02/03/2006 2463 views
Do most people launch an application during the capture process and include any HKCU information generated at runtime? Or do you only capture keys installed as part of the setup itself?

Is there any benefit in doing the former if the particular application already has internal logic to create HKCU and user profile data in the event it is missing?

The way I see it this would just complicate things, becoming particularly tedious and cumbersome when working with large applications and having to manually associate 100s of file components to HKCU primary keys to correct ICE38s. Not to mention that the application itself would probably create this information faster than a self-repair.


This question has been driving me nuts.

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All Answers

Hi John,

Personally I always run up the application as part of the capture to include files / reg keys etc created on 1st run.

Depending on how well the application is written the keys may not always be in HKCU - your desktop could be locked down to the point where the user doesn't have appropriate rights. Same goes for files / inifiles created or updated during 1st run. The other main benefit of course being a cleaner uninstall...

Re the ICE38 thing - unless there is a specific reason to have 1 component per reg key then I'd generally use a single 'current user' component to setup the HKCU stuff.

Whichever you decide the golden rule as always is test, test and test again so you don't get caught out [;)]

Answered 02/03/2006 by: MSIPackager
3rd Degree Black Belt

Cheers Rob.

To be more specific, I guess I'm more thinking of situations where there are a large number of files in a large number of different subfolders under the user's application data folder for example.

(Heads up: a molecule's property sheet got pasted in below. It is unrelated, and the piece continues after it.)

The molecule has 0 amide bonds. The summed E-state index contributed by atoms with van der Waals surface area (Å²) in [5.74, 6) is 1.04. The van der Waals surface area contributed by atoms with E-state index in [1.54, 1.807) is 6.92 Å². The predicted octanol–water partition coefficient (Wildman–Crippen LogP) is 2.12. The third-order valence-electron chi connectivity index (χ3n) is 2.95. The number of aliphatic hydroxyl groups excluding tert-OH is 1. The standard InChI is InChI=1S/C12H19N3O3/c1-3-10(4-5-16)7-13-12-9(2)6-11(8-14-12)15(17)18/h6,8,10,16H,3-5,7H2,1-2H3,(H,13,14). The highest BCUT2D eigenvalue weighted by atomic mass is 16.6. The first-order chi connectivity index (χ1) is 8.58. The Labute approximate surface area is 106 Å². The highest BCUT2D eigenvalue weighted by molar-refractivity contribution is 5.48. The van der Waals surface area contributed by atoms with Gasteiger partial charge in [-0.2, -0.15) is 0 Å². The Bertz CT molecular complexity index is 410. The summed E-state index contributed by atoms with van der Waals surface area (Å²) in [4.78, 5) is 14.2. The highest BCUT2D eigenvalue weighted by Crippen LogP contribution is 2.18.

Answered 02/03/2006 by: John McDermott
Senior Yellow Belt

I personally don't capture the HKCU keys which are created on the first launch unless it is specific to configuration.
Why do you keep reg keys which will be created on launching the application?
Always keep the reg keys and files which are installed into the place where user doesn’t have access to, so that he won’t run into access problem on launching the application. User profile keys and file which are created by the application on first launch can be ignored except in few specific scenarios.
If the keys are related to configuration and suppressing the initial dialog boxes like tips, registrations, ect. Include it in you MSI.

Answered 02/03/2006 by: MSIram
Senior Yellow Belt

Can any one of you please give me some important steps to package an app for Citrix environment? I am using WISE for Windows Installer to create MSIs. I need some information especially how to take care of Registry within MSI..(HKCU etc...)

Thanks for your help.
Answered 02/03/2006 by: YRKUMAR
Senior Yellow Belt

Packaging for Citrix is not that easy and it differs from application or organisation.
There are some things that i normally do before packaging for Citrix.

First the ROOTDRIVE, Citrix uses for example M: (for Windows) and N: (fo program Files)
so you can change the rootdive in your MSI or you make a package on a machine where you change C: to M: and D: to N:.
Then i always use ALLUSERS=2.
Never put any Current User settings in Your MSI, export them to an regfile and import them with Citrix Powerfuse.
Be Aware of Shortcuts you have to change them also.
I think i forge a lot of things and i know there very different ways of packaging for Citrix.

Good Luck

Answered 02/03/2006 by: chaosnl
Senior Yellow Belt


Thanks for your response..Very informative..Can you please eloborate a little bit HKCU information? Export and import stuff...also how to use Citrix Powerfuse...Thanks for your time...
Answered 02/03/2006 by: YRKUMAR
Senior Yellow Belt